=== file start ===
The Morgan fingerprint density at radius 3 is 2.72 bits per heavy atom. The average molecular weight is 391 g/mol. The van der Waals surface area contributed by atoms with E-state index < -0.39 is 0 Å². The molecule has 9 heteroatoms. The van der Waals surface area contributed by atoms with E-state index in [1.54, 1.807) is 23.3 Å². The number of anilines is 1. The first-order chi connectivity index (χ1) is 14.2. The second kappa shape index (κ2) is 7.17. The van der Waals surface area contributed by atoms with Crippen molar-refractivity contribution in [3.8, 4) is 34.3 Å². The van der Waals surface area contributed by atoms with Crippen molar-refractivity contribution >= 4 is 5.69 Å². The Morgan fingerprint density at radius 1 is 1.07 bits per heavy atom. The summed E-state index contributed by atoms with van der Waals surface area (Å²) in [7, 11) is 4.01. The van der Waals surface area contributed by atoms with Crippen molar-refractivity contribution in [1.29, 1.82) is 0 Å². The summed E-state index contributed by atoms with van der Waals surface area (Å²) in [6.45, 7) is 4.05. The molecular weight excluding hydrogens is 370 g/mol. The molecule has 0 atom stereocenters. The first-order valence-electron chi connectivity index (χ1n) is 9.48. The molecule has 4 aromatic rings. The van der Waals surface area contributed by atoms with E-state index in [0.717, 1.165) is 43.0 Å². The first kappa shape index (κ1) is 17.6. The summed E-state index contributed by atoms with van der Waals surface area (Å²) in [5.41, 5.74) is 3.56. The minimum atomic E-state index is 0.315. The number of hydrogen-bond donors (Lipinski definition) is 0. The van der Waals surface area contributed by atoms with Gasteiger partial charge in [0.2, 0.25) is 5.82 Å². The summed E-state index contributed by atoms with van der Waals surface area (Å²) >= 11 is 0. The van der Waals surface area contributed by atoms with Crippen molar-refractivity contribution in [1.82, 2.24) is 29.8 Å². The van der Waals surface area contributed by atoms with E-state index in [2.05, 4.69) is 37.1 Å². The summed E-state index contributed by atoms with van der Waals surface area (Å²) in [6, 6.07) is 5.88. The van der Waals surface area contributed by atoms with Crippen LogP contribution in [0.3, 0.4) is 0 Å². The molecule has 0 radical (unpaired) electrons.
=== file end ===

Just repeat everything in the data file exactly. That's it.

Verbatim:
The Morgan fingerprint density at radius 3 is 2.72 bits per heavy atom. The average molecular weight is 391 g/mol. The van der Waals surface area contributed by atoms with E-state index < -0.39 is 0 Å². The molecule has 9 heteroatoms. The van der Waals surface area contributed by atoms with E-state index in [1.54, 1.807) is 23.3 Å². The number of anilines is 1. The first-order chi connectivity index (χ1) is 14.2. The second kappa shape index (κ2) is 7.17. The van der Waals surface area contributed by atoms with Crippen molar-refractivity contribution in [3.8, 4) is 34.3 Å². The van der Waals surface area contributed by atoms with Crippen molar-refractivity contribution >= 4 is 5.69 Å². The Morgan fingerprint density at radius 1 is 1.07 bits per heavy atom. The summed E-state index contributed by atoms with van der Waals surface area (Å²) in [7, 11) is 4.01. The van der Waals surface area contributed by atoms with Crippen molar-refractivity contribution in [1.29, 1.82) is 0 Å². The summed E-state index contributed by atoms with van der Waals surface area (Å²) in [6.45, 7) is 4.05. The molecular weight excluding hydrogens is 370 g/mol. The molecule has 0 atom stereocenters. The first-order valence-electron chi connectivity index (χ1n) is 9.48. The molecule has 4 aromatic rings. The van der Waals surface area contributed by atoms with E-state index in [0.717, 1.165) is 43.0 Å². The first kappa shape index (κ1) is 17.6. The summed E-state index contributed by atoms with van der Waals surface area (Å²) in [5.41, 5.74) is 3.56. The minimum atomic E-state index is 0.315. The number of hydrogen-bond donors (Lipinski definition) is 0. The van der Waals surface area contributed by atoms with Gasteiger partial charge in [0.2, 0.25) is 5.82 Å². The summed E-state index contributed by atoms with van der Waals surface area (Å²) >= 11 is 0. The van der Waals surface area contributed by atoms with Crippen molar-refractivity contribution in [1.82, 2.24) is 29.8 Å². The van der Waals surface area contributed by atoms with E-state index in [2.05, 4.69) is 37.1 Å². The summed E-state index contributed by atoms with van der Waals surface area (Å²) in [6, 6.07) is 5.88. The van der Waals surface area contributed by atoms with Crippen LogP contribution in [0.3, 0.4) is 0 Å². The molecule has 0 radical (unpaired) electrons.